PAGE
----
Scientologists Deleted Data Before Returning Computers

Source: Rocky Mountain News
Date: September 26, 1995

By Tillie Fong, Rocky Mountain News Staff Writer

The Church of Scientology defied a federal judge and deleted material from the computers and floppy disks of two critics from Boulder before returning them Monday.

"We are not ... returning our sacred, confidential, unpublished and copyrighted scriptures," Warren McShane, a church leader in Los Angeles, wrote in a letter that accompanied the return of the computers to the law officies of Faegre & Benson in Denver.

The missing documents prompted attorneys for church critics Robert Penny and Lawrence Wollensheim[sic - Larry Wollersheim] to file a contempt motion in federal court.

The church had filed a motion in Denver U.S. District Court to keep the hard drives, floppy disks, and a compact disk, claiming their return would be "sacrilege."

A federal judge in Denver this month ordered the computers and materials returned to Penny and Wollensheim[sic], who are being sued by the church for copyright infringement. The church appealed to U.S. Supreme Court, which rejected the plea.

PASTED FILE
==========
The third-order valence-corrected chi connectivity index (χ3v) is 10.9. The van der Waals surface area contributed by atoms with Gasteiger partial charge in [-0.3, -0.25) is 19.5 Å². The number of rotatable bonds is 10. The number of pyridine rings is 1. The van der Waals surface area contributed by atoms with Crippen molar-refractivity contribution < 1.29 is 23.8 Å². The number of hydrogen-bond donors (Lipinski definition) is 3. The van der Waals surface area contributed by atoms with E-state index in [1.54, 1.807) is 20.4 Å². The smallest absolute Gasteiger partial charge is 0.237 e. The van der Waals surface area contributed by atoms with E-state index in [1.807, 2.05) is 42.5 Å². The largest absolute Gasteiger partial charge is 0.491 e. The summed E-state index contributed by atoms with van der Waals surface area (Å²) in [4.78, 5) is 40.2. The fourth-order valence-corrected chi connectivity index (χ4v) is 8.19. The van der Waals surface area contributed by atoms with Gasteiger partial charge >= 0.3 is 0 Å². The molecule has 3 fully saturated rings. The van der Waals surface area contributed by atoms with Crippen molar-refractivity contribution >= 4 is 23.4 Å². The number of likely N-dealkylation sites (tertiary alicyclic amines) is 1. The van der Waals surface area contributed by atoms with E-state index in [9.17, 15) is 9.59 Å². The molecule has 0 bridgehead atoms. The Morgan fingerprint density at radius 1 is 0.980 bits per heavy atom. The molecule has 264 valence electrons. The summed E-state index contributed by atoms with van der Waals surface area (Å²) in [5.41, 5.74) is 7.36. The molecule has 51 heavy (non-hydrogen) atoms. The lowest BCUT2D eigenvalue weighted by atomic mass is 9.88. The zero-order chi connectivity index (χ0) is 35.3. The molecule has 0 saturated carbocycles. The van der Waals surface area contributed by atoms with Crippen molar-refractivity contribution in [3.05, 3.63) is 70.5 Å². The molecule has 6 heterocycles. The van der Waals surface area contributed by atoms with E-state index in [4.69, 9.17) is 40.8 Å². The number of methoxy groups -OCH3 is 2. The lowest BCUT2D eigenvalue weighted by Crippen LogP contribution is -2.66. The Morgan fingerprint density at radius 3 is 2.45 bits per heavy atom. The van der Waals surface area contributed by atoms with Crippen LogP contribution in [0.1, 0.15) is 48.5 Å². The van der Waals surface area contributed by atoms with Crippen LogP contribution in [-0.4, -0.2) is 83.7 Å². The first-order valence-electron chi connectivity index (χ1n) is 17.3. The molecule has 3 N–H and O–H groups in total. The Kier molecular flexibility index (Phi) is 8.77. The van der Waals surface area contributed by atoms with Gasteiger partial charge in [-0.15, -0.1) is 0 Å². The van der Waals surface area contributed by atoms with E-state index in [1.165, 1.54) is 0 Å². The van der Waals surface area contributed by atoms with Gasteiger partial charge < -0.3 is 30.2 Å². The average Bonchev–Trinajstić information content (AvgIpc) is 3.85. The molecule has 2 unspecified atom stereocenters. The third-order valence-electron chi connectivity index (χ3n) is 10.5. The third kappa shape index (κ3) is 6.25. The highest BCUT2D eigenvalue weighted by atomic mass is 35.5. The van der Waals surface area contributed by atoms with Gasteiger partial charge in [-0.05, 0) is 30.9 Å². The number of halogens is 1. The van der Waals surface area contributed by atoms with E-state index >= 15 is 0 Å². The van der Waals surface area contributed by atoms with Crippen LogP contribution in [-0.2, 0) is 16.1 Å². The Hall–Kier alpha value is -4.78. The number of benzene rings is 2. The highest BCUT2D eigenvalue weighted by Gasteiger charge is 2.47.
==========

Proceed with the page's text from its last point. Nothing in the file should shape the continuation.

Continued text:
"The plaintiffs did not follow Judge (John) Kane's order," attorneys Tom Kelley and Natalie Hanlon-Leh said in a statement. "The original computer drives were not return but ... altered copies (were)."

Kelley said the deleted materials were the so-called secret scriptures. "It's a very small percentage," he said. "Nontheless, they were the most important materials in this case."

Attorneys and representatives of the church contended they were in compliance with the court.

"We gave everything except for small portion of the confidential documents," said Leisa Goodman, media relations representative for the Church of Scientology.

"We're entitled to them. They were stolen in the first place. We believe no one has the right to take these basic religious rights (from us)."

Kelley disputed that assertion. "They're claiming the right to unlawfully seize something that the court has decided was not properly seized," he said.

The computers and disks of Penny and Wollensheim[sic], both former Scientology members, were seized by federal marshals and Church officials armed with search warrants on Aug. 22.

The church claims the two had violated copyright laws by publishing Scientology materials on 48,000 electronic bulletion boards.